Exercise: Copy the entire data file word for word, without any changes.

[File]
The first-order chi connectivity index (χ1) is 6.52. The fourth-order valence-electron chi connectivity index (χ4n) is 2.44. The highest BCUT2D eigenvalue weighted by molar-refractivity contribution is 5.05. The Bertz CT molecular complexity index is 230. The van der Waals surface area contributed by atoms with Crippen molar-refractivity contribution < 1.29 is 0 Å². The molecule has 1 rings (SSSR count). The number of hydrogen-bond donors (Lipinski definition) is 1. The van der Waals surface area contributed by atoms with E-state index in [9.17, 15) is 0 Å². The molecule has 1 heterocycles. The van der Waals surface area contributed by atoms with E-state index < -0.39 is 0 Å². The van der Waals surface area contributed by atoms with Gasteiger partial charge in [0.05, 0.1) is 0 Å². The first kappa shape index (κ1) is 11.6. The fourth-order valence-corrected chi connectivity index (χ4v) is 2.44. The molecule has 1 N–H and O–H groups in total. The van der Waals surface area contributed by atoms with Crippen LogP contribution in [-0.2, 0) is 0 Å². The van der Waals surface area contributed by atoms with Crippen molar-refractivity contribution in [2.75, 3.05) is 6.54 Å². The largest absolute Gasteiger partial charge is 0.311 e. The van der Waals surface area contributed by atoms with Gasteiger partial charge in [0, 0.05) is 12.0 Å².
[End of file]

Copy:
The first-order chi connectivity index (χ1) is 6.52. The fourth-order valence-electron chi connectivity index (χ4n) is 2.44. The highest BCUT2D eigenvalue weighted by molar-refractivity contribution is 5.05. The Bertz CT molecular complexity index is 230. The van der Waals surface area contributed by atoms with Crippen molar-refractivity contribution < 1.29 is 0 Å². The molecule has 1 rings (SSSR count). The number of hydrogen-bond donors (Lipinski definition) is 1. The van der Waals surface area contributed by atoms with E-state index in [9.17, 15) is 0 Å². The molecule has 1 heterocycles. The van der Waals surface area contributed by atoms with E-state index < -0.39 is 0 Å². The van der Waals surface area contributed by atoms with Gasteiger partial charge in [0.05, 0.1) is 0 Å². The first kappa shape index (κ1) is 11.6. The fourth-order valence-corrected chi connectivity index (χ4v) is 2.44. The molecule has 1 N–H and O–H groups in total. The van der Waals surface area contributed by atoms with Crippen LogP contribution in [-0.2, 0) is 0 Å². The van der Waals surface area contributed by atoms with Crippen molar-refractivity contribution in [2.75, 3.05) is 6.54 Å². The largest absolute Gasteiger partial charge is 0.311 e. The van der Waals surface area contributed by atoms with Gasteiger partial charge in [0, 0.05) is 12.0 Å².